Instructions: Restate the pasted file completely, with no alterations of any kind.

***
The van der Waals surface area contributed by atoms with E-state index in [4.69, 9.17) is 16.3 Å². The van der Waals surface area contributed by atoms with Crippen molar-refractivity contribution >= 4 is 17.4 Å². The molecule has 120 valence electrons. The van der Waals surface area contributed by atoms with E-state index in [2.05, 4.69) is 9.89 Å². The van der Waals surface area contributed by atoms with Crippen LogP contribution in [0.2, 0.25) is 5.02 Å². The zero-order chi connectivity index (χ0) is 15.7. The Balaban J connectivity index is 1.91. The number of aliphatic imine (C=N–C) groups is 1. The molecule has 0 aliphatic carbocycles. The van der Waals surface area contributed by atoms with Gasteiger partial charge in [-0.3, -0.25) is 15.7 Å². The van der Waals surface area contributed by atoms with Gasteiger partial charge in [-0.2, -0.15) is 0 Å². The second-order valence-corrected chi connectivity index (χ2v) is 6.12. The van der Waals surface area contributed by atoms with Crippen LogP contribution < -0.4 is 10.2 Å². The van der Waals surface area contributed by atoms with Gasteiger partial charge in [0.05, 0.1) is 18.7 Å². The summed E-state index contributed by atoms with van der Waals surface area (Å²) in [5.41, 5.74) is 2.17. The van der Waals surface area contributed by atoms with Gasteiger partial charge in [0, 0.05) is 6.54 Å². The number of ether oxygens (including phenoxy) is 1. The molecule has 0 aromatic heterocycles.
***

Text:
The van der Waals surface area contributed by atoms with E-state index in [4.69, 9.17) is 16.3 Å². The van der Waals surface area contributed by atoms with Crippen molar-refractivity contribution >= 4 is 17.4 Å². The molecule has 120 valence electrons. The van der Waals surface area contributed by atoms with E-state index in [2.05, 4.69) is 9.89 Å². The van der Waals surface area contributed by atoms with Crippen LogP contribution in [0.2, 0.25) is 5.02 Å². The zero-order chi connectivity index (χ0) is 15.7. The Balaban J connectivity index is 1.91. The number of aliphatic imine (C=N–C) groups is 1. The molecule has 0 aliphatic carbocycles. The van der Waals surface area contributed by atoms with Gasteiger partial charge in [-0.3, -0.25) is 15.7 Å². The van der Waals surface area contributed by atoms with Gasteiger partial charge in [-0.2, -0.15) is 0 Å². The second-order valence-corrected chi connectivity index (χ2v) is 6.12. The van der Waals surface area contributed by atoms with Crippen LogP contribution < -0.4 is 10.2 Å². The van der Waals surface area contributed by atoms with Gasteiger partial charge in [0.05, 0.1) is 18.7 Å². The summed E-state index contributed by atoms with van der Waals surface area (Å²) in [5.41, 5.74) is 2.17. The van der Waals surface area contributed by atoms with Gasteiger partial charge in [0, 0.05) is 6.54 Å². The number of ether oxygens (including phenoxy) is 1. The molecule has 0 aromatic heterocycles.